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Author Topic: Fixing buggered screw heads  (Read 483 times))

Offline 45flint

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Fixing buggered screw heads
« on: November 18, 2022, 11:08:28 AM »
My new to me BSA Light was so nice and most of the screw heads were fine. The ones on the trigger guard didnít look the greatest.  Though I am for leaving vintage airguns original I think the vintage Gods will forgive this improvement. Last pic more from a distance show how normal they look to the casual observer. Now I can look at the trigger guard and not wince. 





« Last Edit: November 18, 2022, 11:42:12 AM by 45flint »
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Offline kelvinator

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Re: Fixing buggered screw heads
« Reply #1 on: November 18, 2022, 12:32:49 PM »
Very nice, buggered screw heads is one of my BIGGEST pet peeves.
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Offline Hoosier Daddy

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Re: Fixing buggered screw heads
« Reply #2 on: November 18, 2022, 01:19:13 PM »
How did you do it Steve?
Amazing results.
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Offline 45flint

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Re: Fixing buggered screw heads
« Reply #3 on: November 18, 2022, 01:42:13 PM »
How did you do it Steve?
Amazing results.

Pretty easy really, just sandpaper.  220 grit, just to sand the top of the head till most of the damage is removed.  I guess I am removing some height to the screw head but it is not noticeable at all.  Fold a small piece of sandpaper in half and use that edge to sand carefully inside the grove to remove any sharp bits left.  330 grit to reduce scratches.  Could go to higher grit to polish but I think higher polish would stand out. These BSAís are not high polish.  Just a dab of bluing paste to reblue.  Iím sure there are more professional ways to do it?

Just using something pointed like a tooth pick can give you the ability to touch up bluing on the screw head that is not really damaged but can have some bluing scratched off which can make it very noticable.  Just targeted bluing can make it disappear. 
« Last Edit: November 18, 2022, 01:56:28 PM by 45flint »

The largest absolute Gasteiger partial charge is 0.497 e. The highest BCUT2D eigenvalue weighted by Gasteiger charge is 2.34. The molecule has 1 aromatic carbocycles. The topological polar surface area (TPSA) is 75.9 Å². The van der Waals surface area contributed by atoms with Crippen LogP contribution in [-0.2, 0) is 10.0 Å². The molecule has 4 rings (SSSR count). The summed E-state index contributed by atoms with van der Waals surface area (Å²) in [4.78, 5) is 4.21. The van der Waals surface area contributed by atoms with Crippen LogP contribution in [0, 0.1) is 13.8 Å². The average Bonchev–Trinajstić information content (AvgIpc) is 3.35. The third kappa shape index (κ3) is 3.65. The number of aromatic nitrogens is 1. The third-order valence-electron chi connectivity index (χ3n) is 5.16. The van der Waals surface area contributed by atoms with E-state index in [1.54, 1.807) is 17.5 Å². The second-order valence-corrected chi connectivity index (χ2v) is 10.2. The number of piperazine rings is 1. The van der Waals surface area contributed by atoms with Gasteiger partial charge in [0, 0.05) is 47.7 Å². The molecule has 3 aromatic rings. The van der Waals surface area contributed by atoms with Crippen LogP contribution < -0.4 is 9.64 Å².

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Offline KWK

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Re: Fixing buggered screw heads
« Reply #4 on: November 18, 2022, 02:03:39 PM »
Carefully peen the metal back in place. Light taps do the trick.

Needle file or jewlers saw or hacksaw blade to clean up the slot. Then lightly file contour.  Polish and cold blue



NONE OF MY PICTURES CAME THROUGH. OH WELL
« Last Edit: November 18, 2022, 02:07:47 PM by KWK »
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Offline KWK

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Re: Fixing buggered screw heads
« Reply #5 on: November 18, 2022, 02:08:41 PM »
Carefully peen the metal back in place. Light taps do the trick.

Needle file or jewlers saw or hacksaw blade to clean up the slot. Then lightly file contour.  Polish and cold blue



NONE OF MY PICTURES CAME THROUGH. OH WELL
Posting pictures here is a nightmare. I don't know why I waste my time. So much easier on other forums



« Last Edit: November 18, 2022, 02:12:05 PM by KWK »
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Offline 45flint

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Re: Fixing buggered screw heads
« Reply #6 on: November 18, 2022, 02:10:06 PM »
Carefully peen the metal back in place. Light taps do the trick.

Needle file or jewlers saw or hacksaw blade to clean up the slot. Then lightly file contour.  Polish and cold blue



NONE OF MY PICTURES CAME THROUGH. OH WELL


More professional. Thanks for sharing.  Excellent results.
« Last Edit: November 18, 2022, 02:14:26 PM by 45flint »
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Offline KWK

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Re: Fixing buggered screw heads
« Reply #7 on: November 18, 2022, 06:27:08 PM »
 The nice folks here make it worth it. I guess. LOL!
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Offline OTmachine

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Re: Fixing buggered screw heads
« Reply #8 on: November 19, 2022, 11:06:32 AM »
Nice work on the screws!  If I may suggest, India Stones work good for clean up.  Kind of like an extra fine file.
https://www.gesswein.com/abrasives/dressing-stones/india-stones/norton-india-abrasive-files/
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Offline KWK

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Re: Fixing buggered screw heads
« Reply #9 on: November 19, 2022, 12:24:42 PM »
Thanks. You can peen some really bad ones back in place. Get any scrap buggered screw and try it. You can spin them in a hand drill, doesn't have to be a lathe. Chuck the threads very lightly. It doesn't take much grip to hold them for this. Use a 4 oz hammer if you have one. That's all it takes.
 Flat headed screws might get a light face cut. A flat headed screw does not mean a slotted. Flat head screws can be any drive type. Allen, Torx, Slotted, Robertson, Clutch, Phillips, etc.  Countersunk screws usually have a flat head.
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Offline 45flint

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Re: Fixing buggered screw heads
« Reply #10 on: November 19, 2022, 02:28:16 PM »
All good stuff, Iím ready to take another on with probably a little better results.  Value of a forum
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Offline bantam5s

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Re: Fixing buggered screw heads
« Reply #11 on: November 24, 2022, 12:07:03 AM »